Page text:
Sibbald Point

P1020527 Originally uploaded by acgeal
This is one of our camp stomping grounds (in provincial parks). It’s Sibbald Point and is notorious for it’s status as being haunted by the slaves and family that built the place.

This is also the place where hubby and I had a haunted experience. We were driving up the back road (past the family cemetery) to where the waterfall is located and fenced off. It’s at the very edge of the Sibbald Farms property line, there’s a few foot paths there too.

We parked the van and were about to get out with the flood light when we both saw a group of 12 people (shadows) holding hands walking down the road. We figured it was another group of people just about to do what we were about to – get out and walk the foot paths at night for a leisurely stroll. We got out with our flood light and noticed there was no one at the end of the road when we got there, figured they ducked into one of the foot paths (one of two) so he heading down one to check it out and found no one there.

We headed back up and into the second foot path where not a peep was made, no sounds just pure silence and not a single person there but us. It’s not likely not to hear a group of 12 people out on the foot path so we couldn’t figure out what the heck was going on. It’s unexplainable – they just disappeared into thin air. Even the waterfall sounded muted that night and it didn’t feel quite “right”.

Susan Mein was born in 1783 to a wealthy British aristocratic family. At the age of 24 she married Colonel Thomas Sibbald, a physician in the Royal Navy.

In 1833 two of the Sibbald sons came to Orillia in what was then upper Canada to learn farming techniques. Susan Sibbald visited the area two years later to see how her sons were faring. At this time she took the ferry Sir John Colborne and purchased over 600 acres that she had seen from the steamer on Lake Simcoe. Upon returning to Scotland, and the passing of her husband, Susan settled her affairs and embarked on her journey back to Canada. The farm the family built was named Eildon Hall. Eventually Susan decided to move to Toronto where she continued to live until her death in 1866. She was buried in St. George’s Anglican Church.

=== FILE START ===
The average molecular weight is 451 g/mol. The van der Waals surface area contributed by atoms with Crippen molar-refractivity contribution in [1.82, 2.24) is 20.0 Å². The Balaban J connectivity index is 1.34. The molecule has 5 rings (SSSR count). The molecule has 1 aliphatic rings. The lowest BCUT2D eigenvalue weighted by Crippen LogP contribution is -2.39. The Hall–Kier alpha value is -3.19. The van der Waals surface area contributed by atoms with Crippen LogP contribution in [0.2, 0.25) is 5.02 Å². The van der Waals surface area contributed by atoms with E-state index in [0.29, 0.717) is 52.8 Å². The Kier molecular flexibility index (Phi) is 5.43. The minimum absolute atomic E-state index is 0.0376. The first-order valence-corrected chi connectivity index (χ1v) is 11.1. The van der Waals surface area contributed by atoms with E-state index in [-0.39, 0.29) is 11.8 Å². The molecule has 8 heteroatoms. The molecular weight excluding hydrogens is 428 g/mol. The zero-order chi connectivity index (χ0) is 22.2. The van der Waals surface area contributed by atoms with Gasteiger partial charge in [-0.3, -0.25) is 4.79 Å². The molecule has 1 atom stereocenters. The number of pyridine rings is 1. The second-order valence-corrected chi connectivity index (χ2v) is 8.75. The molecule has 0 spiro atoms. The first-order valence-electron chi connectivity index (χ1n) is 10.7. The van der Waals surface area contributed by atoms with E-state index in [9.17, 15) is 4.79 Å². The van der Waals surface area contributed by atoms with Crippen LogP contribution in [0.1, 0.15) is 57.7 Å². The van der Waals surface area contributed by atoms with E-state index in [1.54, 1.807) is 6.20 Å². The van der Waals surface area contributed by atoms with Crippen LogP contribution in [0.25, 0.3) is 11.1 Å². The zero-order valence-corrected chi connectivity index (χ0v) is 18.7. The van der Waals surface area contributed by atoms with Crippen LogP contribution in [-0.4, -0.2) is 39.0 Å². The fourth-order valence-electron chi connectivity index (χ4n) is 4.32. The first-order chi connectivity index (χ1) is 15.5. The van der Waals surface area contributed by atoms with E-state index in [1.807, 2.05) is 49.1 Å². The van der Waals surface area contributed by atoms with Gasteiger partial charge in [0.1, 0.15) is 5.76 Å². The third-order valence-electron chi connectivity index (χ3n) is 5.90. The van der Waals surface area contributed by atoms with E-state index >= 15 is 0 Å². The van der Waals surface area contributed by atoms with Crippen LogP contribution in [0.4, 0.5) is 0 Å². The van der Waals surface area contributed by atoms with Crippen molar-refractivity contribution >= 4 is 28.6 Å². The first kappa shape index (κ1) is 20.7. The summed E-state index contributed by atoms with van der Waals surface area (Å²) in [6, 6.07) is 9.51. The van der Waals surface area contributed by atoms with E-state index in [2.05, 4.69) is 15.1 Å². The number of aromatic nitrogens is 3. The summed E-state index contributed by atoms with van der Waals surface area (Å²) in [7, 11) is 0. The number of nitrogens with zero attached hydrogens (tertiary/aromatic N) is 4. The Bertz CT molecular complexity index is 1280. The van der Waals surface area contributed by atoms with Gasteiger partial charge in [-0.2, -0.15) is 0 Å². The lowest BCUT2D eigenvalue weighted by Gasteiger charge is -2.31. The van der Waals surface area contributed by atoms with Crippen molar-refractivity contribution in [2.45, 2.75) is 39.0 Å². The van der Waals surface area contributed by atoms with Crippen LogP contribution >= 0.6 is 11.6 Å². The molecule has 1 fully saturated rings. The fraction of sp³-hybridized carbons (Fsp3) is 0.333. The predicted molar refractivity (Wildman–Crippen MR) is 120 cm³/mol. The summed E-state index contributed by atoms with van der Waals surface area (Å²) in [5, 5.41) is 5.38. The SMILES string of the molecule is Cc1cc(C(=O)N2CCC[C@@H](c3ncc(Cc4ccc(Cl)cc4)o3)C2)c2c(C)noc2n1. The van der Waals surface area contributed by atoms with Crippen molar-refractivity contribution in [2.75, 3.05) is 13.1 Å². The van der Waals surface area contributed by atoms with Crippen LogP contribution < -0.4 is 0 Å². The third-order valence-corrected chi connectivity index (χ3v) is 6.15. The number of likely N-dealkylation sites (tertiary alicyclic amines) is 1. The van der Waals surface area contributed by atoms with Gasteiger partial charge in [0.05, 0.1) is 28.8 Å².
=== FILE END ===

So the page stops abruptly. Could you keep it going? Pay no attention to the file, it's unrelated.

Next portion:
The church is located just outside the park’s boundaries. The church was constructed in 1839, largely with funds raised by Susan Sibbald. The original wooden structure served the Georgiana community until1877 when the wooden church was replaced with a field stone one. Inside the church you will find two beautiful stained glass windows. On the east side is the Simcoe window, designed and created by John Graves Simcoe’s seven daughters. If you look carefully you can see seven crosses – one for each of the girl. On the west side is a window dedicted to Ann Mossington, a descendant of one of the area’s earliest settlers.

St. George’s cemetery contains many early settlers and pioneers to the area such as Mossington and Bourchier. A famous Canadian, Stephen Butler Leacock penned many a famous word will summering on the shores of Sibbald Point.

Generations of Sibbald family members remained on the family farm until 1951 when it was purchased by the County of York and made into a public park.


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